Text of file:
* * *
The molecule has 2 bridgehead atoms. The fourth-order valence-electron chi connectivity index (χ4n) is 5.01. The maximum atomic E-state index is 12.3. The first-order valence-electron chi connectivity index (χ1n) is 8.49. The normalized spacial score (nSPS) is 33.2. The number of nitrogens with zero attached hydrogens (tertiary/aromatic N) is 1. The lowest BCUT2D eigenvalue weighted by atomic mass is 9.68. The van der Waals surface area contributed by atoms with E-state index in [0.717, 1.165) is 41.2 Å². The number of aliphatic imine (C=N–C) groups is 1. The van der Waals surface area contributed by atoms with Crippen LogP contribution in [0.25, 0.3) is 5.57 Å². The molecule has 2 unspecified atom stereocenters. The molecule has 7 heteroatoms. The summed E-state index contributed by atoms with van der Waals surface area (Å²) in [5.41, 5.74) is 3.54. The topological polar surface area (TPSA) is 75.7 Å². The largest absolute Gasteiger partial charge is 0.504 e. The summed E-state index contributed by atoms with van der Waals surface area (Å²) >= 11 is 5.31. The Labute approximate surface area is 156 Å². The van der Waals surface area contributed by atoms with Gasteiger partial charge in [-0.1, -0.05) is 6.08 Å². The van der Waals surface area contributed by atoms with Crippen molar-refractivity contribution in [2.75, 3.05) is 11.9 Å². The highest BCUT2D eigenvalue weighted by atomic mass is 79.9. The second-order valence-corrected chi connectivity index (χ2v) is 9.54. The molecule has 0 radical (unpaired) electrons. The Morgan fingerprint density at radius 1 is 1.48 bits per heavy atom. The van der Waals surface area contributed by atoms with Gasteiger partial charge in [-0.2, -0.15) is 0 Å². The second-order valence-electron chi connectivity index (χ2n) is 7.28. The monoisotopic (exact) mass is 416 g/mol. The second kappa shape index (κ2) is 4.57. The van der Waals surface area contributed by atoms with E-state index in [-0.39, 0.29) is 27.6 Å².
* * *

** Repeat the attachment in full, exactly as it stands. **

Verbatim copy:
The molecule has 2 bridgehead atoms. The fourth-order valence-electron chi connectivity index (χ4n) is 5.01. The maximum atomic E-state index is 12.3. The first-order valence-electron chi connectivity index (χ1n) is 8.49. The normalized spacial score (nSPS) is 33.2. The number of nitrogens with zero attached hydrogens (tertiary/aromatic N) is 1. The lowest BCUT2D eigenvalue weighted by atomic mass is 9.68. The van der Waals surface area contributed by atoms with E-state index in [0.717, 1.165) is 41.2 Å². The number of aliphatic imine (C=N–C) groups is 1. The van der Waals surface area contributed by atoms with Crippen LogP contribution in [0.25, 0.3) is 5.57 Å². The molecule has 2 unspecified atom stereocenters. The molecule has 7 heteroatoms. The summed E-state index contributed by atoms with van der Waals surface area (Å²) in [5.41, 5.74) is 3.54. The topological polar surface area (TPSA) is 75.7 Å². The largest absolute Gasteiger partial charge is 0.504 e. The summed E-state index contributed by atoms with van der Waals surface area (Å²) >= 11 is 5.31. The Labute approximate surface area is 156 Å². The van der Waals surface area contributed by atoms with Gasteiger partial charge in [-0.1, -0.05) is 6.08 Å². The van der Waals surface area contributed by atoms with Crippen molar-refractivity contribution in [2.75, 3.05) is 11.9 Å². The highest BCUT2D eigenvalue weighted by atomic mass is 79.9. The second-order valence-corrected chi connectivity index (χ2v) is 9.54. The molecule has 0 radical (unpaired) electrons. The Morgan fingerprint density at radius 1 is 1.48 bits per heavy atom. The van der Waals surface area contributed by atoms with Gasteiger partial charge in [-0.2, -0.15) is 0 Å². The second-order valence-electron chi connectivity index (χ2n) is 7.28. The monoisotopic (exact) mass is 416 g/mol. The second kappa shape index (κ2) is 4.57. The van der Waals surface area contributed by atoms with E-state index in [-0.39, 0.29) is 27.6 Å².